Return to Transcripts main page


Broken Hearts; River Traffic; Al Qaeda's New Leader

Aired May 17, 2011 - 19:00   ET


JOHN KING, HOST: Thanks Wolf and good evening tonight from Butte LaRose, Louisiana. The waters here, you see them behind me, they are rising slowly but steadily. In a week from now some of the homes in this community likely to be under water. Look around. No sandbags, no urgent flood control efforts. Butte LaRose is one of the small towns potentially being sacrificed, deliberately flooded to protect more populated areas like Baton Rouge and New Orleans from devastating flood levels.

We spent our day today traveling up and down the Mississippi River in Louisiana and in Mississippi, and tonight we will show you its punch, powerful punch in many forms. Right here the pace of change is slow yet certain. Last night remember we showed you the Morganza Spillway from above a helicopter ride. Its gates opened to divert water away from the Mississippi (INAUDIBLE).

This is some of that water right behind me. This is some of that water now. It is rising slowly here as you see it. You see those rails that go up behind me over my shoulder. Those are normally dry, those rails out there. That is the edge of the river. You see the water.

It is rising slowly, more slowly than the engineers initially predicted, but the folks who own these homes have been told by the time the Mississippi crests near here next Tuesday many of these homes could be underwater. Some of them will have the water right up to the edge.

It is very tough to stomach for people like Dwayne Stutes. He moved here just four months ago for the peace and quiet. He says he likes the birds and the schools.


DWAYNE STUTES, BUTTE LAROSE RESIDENT WHO EVACUATED: A lot of broken hearts right now, a lot of broken hearts. But in the back of our mind we all knew that it was -- it would happen. We just didn't know when. So we just, like I said, we just deal with it. That's all we can do.


KING: Tonight there's a bit of a mixed message from political leaders. On the one hand they're very pleased with the early flood control and diversion efforts and they think some areas they initially believed would see deep flooding now might see much less water. Yet Governor Bobby Jindal today also warned the record water levels could last for more than a month and he urged people not to get complacent. More than 4,800 people have been displaced by the flooding in Mississippi.

Here in Louisiana, 4,000 people have been evacuated so far. Most of them, like these neighbors right here, not sure what will be here if and when they're able to return. It is something to watch. The Mississippi is methodical but powerful (INAUDIBLE). Take a look here at these pictures. The swollen river and its steady current as it approaches not just Mississippi. On the left of your screen is Vidalia, Louisiana. On the right is Natchez, mostly built up on the hills. But some low lying homes are being wiped out. And look at this.


KING: Is this a schoolyard -- not exactly. This is a recreation area for members of the United States Coast Guard. This is their station in Natchez Mores (ph), Mississippi. Normally this is a parking lot.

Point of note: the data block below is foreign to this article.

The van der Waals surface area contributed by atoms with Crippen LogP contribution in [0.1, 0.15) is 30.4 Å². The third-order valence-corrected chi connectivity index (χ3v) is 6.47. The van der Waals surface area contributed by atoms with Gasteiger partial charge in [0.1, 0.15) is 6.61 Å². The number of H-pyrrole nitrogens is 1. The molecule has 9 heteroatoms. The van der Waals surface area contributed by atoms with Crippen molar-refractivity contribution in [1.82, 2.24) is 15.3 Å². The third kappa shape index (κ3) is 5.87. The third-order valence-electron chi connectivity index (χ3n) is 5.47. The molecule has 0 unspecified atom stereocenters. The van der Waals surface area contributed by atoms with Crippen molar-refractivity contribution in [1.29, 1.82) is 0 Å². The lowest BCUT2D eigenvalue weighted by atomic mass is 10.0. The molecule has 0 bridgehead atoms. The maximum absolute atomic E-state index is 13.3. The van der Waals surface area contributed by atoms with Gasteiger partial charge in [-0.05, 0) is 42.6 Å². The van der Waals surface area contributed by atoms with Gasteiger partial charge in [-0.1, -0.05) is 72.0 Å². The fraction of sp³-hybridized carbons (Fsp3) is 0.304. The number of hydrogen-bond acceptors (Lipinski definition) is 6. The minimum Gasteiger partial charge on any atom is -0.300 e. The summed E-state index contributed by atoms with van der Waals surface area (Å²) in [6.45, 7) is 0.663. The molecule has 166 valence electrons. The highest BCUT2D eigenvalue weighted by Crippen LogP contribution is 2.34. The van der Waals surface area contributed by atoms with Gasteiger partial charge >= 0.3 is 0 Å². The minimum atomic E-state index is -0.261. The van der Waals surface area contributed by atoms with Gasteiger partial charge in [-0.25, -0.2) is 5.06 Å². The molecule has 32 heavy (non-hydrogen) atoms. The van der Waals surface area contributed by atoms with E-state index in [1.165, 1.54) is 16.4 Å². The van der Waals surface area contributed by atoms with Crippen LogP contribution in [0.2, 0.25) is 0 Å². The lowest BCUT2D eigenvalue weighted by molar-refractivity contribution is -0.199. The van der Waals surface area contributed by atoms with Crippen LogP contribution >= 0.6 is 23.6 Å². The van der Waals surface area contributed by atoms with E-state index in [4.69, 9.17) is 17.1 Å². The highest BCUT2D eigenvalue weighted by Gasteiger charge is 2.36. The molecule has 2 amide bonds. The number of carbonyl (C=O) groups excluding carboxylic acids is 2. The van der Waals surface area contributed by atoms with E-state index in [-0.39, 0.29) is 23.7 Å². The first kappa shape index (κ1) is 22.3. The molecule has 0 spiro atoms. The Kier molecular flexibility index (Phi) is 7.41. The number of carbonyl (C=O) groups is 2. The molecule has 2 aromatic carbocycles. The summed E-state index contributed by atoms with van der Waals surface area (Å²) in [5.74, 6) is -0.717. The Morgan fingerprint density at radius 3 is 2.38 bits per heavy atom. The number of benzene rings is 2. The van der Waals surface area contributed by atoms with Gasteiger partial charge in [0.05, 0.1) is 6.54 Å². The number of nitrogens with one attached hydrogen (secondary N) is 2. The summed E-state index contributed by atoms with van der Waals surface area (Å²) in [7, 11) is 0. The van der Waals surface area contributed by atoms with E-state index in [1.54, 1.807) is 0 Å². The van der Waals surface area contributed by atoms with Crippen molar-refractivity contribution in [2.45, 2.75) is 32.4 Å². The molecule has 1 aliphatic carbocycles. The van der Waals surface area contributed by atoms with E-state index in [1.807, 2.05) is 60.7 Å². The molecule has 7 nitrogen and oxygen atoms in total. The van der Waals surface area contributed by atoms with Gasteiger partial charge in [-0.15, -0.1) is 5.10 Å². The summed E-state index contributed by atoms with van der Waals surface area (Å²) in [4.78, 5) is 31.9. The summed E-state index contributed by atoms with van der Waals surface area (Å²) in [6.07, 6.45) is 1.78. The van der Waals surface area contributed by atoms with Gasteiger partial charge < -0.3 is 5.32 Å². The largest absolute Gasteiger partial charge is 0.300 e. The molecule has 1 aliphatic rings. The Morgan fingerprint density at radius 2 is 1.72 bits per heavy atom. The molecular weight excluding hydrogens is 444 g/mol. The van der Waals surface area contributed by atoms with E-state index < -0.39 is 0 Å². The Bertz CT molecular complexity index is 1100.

KING: Across the river (INAUDIBLE) we arrive this morning to find a red hot Mayor Hyram Copeland. He had just reached the barriers around his town's river front convention center. They were breaching (ph) and the Coast Guard initially refused to stop the barge traffic that kicks up big wakes and sends more water toward those banks. But the mayor called the governor. The Coast Guard put a 24-hour freeze on traffic past Vidalia. And the mayor told us he is now confident a $100 million waterfront development should suffer only minimal damage.


MAYOR HYRAM COPELAND, VIDALIA, LOUISIANA: One hundred million dollars worth of investment we have on the Vidalia River front, very vital to our economy. It is 300 jobs, but it's of course, the economic impact it would have on our community would exist would be astronomical.


KING: More of our day in a few moments. But let's touch base with our correspondents tracking the impact of this record flooding. Martin Savidge is in Vicksburg, Mississippi, but first to David Mattingly in St. Landry Parish, Louisiana. The community of Three Mile Lake like Butte LaRose is a virtual ghost town and a place with a new challenge tonight, looting -- David.

DAVID MATTINGLY, CNN CORRESPONDENT: That's right, John. Looting is a component of just about any natural disaster, and just as authorities have tried to stay out in front of this flood, they now want to try to get out in front of the looting. The problem they have right now is the flood is not coming up as fast as they hoped it would. When people got the evacuation orders to move out of here, they thought this water would possibly be up to here by now and into some houses.

Instead now we have big ghost towns, these empty houses on dry land, and authorities are very concerned, keeping an eye in this parish alone, on about 700 empty houses. But the sheriff here is also taking it a step further, preparing water patrols to go out onto the water to watch for waterfront houses, to take care of them. Also to be prepared for when the waters do get here to take advantage of the boats, to get to these houses where the looters themselves might be using boats to go in.

In fact we saw one house today that had a six-foot wall of sand and plastic around it, very effective at keeping the floodwaters out, but not so much against the looters. Listen.


MATTINGLY: Is that going to be enough to keep looters out?